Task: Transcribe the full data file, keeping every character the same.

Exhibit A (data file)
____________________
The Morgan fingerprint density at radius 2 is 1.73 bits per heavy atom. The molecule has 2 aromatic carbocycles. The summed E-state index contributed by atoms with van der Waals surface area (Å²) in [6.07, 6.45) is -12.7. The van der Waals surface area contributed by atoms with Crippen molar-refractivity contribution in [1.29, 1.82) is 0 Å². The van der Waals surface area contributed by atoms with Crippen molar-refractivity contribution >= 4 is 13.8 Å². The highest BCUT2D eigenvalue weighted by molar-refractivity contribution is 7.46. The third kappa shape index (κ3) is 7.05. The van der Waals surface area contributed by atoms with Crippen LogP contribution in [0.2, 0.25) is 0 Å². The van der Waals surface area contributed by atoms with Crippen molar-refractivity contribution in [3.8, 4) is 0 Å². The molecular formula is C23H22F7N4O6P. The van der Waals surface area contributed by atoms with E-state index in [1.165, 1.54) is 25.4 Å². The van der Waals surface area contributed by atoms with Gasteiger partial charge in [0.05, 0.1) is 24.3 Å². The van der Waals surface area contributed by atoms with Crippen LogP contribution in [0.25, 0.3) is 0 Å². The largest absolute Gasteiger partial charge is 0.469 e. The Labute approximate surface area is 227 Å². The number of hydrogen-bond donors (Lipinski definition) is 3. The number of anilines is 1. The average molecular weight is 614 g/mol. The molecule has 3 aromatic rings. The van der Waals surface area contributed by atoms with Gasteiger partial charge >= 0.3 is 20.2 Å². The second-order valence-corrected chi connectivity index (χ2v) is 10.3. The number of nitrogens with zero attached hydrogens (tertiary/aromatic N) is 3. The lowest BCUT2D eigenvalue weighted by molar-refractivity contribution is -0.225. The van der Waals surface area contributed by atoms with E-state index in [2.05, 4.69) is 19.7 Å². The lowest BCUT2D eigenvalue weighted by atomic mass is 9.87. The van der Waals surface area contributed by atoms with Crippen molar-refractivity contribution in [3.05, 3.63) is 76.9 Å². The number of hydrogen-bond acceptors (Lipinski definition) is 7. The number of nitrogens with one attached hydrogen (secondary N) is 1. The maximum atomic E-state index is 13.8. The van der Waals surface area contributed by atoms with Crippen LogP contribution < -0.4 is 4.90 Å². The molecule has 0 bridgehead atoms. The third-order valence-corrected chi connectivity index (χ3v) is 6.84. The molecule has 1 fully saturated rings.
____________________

The Morgan fingerprint density at radius 2 is 1.73 bits per heavy atom. The molecule has 2 aromatic carbocycles. The summed E-state index contributed by atoms with van der Waals surface area (Å²) in [6.07, 6.45) is -12.7. The van der Waals surface area contributed by atoms with Crippen molar-refractivity contribution in [1.29, 1.82) is 0 Å². The van der Waals surface area contributed by atoms with Crippen molar-refractivity contribution >= 4 is 13.8 Å². The highest BCUT2D eigenvalue weighted by molar-refractivity contribution is 7.46. The third kappa shape index (κ3) is 7.05. The van der Waals surface area contributed by atoms with Crippen LogP contribution in [0.2, 0.25) is 0 Å². The van der Waals surface area contributed by atoms with Crippen molar-refractivity contribution in [3.8, 4) is 0 Å². The molecular formula is C23H22F7N4O6P. The van der Waals surface area contributed by atoms with E-state index in [1.165, 1.54) is 25.4 Å². The van der Waals surface area contributed by atoms with Gasteiger partial charge in [0.05, 0.1) is 24.3 Å². The van der Waals surface area contributed by atoms with Crippen LogP contribution in [0.25, 0.3) is 0 Å². The largest absolute Gasteiger partial charge is 0.469 e. The Labute approximate surface area is 227 Å². The number of hydrogen-bond donors (Lipinski definition) is 3. The number of anilines is 1. The average molecular weight is 614 g/mol. The molecule has 3 aromatic rings. The van der Waals surface area contributed by atoms with Gasteiger partial charge >= 0.3 is 20.2 Å². The second-order valence-corrected chi connectivity index (χ2v) is 10.3. The number of nitrogens with zero attached hydrogens (tertiary/aromatic N) is 3. The lowest BCUT2D eigenvalue weighted by molar-refractivity contribution is -0.225. The van der Waals surface area contributed by atoms with E-state index in [2.05, 4.69) is 19.7 Å². The lowest BCUT2D eigenvalue weighted by atomic mass is 9.87. The van der Waals surface area contributed by atoms with Crippen molar-refractivity contribution in [3.05, 3.63) is 76.9 Å². The number of hydrogen-bond acceptors (Lipinski definition) is 7. The number of nitrogens with one attached hydrogen (secondary N) is 1. The maximum atomic E-state index is 13.8. The van der Waals surface area contributed by atoms with Crippen LogP contribution < -0.4 is 4.90 Å². The molecule has 0 bridgehead atoms. The third-order valence-corrected chi connectivity index (χ3v) is 6.84. The molecule has 1 fully saturated rings.